As reported in this story in the New York Times, CarMax may have some trouble headed it’s way.
A judge in Maryland is currently looking into finding CarMax in contempt of court for it’s failure to abide by the terms of a 2008 class-action lawsuit settlement. The settlement in question ordered CarMax to provide a “clear warning” to customers when they were offering a vehicle for sale that had seen duty in a rental fleet.
“CarMax still does not disclose its vehicles’ prior use as short-term rental vehicles…” say the plaintiffs in this suit filed in Maryland County Circuit Court. A spokesperson for CarMax, Trina Lee, replied: “CarMax provides information about vehicle history, including prior rental history, to its customers nationwide.”
According to Maryland laws, “vehicles formerly used for a purpose other than a consumer good shall be clearly and conspicuously identified as to their former use.” Former use, in this case, meaning that the car was used by rental car companies as part of their service fleet. Ms. Lee, the CarMax spokesperson, said that their procuderes include placing a note on the window sticker where prior use “includes the word rental where applicable.” She continued, noting that the company will file a counter-motion asking the judge to dismiss the petition.
A rental vehicle is typically priced lower than a privately-owned used vehicle because their full maintenance and driving habits of the renters are not known. Clarence Ditlow, the Executive Director for the Center for Auto Safety, wrote “States like California and Maryland require disclosure of prior daily rental to avoid consumers paying too much.”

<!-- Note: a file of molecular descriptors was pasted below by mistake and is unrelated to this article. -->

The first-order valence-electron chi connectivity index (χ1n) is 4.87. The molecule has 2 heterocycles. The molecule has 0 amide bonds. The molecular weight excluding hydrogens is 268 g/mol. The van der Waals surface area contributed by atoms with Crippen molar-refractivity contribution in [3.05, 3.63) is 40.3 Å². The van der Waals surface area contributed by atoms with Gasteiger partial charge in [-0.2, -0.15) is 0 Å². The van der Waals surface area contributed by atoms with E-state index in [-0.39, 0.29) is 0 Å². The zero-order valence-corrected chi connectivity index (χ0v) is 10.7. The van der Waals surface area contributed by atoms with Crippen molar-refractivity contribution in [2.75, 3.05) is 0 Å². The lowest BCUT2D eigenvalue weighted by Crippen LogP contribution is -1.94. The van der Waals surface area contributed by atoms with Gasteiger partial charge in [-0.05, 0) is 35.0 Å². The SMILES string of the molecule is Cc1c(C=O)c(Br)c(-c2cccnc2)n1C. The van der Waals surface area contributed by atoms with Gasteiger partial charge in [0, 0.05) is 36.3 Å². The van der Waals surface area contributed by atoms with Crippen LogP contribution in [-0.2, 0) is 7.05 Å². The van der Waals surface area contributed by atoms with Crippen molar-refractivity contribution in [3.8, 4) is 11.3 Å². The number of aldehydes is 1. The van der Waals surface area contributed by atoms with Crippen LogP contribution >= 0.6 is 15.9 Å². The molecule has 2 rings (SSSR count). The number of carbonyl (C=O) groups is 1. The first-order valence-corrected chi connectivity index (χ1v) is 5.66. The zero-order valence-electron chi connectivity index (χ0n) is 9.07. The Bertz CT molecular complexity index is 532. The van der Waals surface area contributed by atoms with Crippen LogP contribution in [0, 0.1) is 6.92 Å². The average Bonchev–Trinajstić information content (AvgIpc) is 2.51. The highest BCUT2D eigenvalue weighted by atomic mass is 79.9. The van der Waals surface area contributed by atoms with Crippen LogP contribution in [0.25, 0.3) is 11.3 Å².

Notably, this class-action lawsuit covers only the state of Maryland. One of the terms of the settlement however, is non-disclosure. As such, lawyers for the plaintiffs are not able to clarify their points with reporters, nor can they issue a press release with more details. However, from studying the papers filed with the court, it seems clear that the plaintiffs believe that the terms of the settlement have been violated. Specifically, they claim that the rental-service status is “camouflaged and deceptive” and while they can sometimes be found on the order itself they are not consistently on the financing agreement. They go on to claim that CarMax uses “gratuitous and ambiguous terms” to distract consumers, with potentially misleading words like “fleet, business use, executive vehicle” that don’t specifically call out use in a rental fleet.
The court is being asked to compell CarMax to fully comply with the terms of the 2008 settlement, to additionally appoint a third party to monitor CarMax compliance and finally, to provide legal recourse and compensation for anyone who bought a rental-use car without knowing they had done so.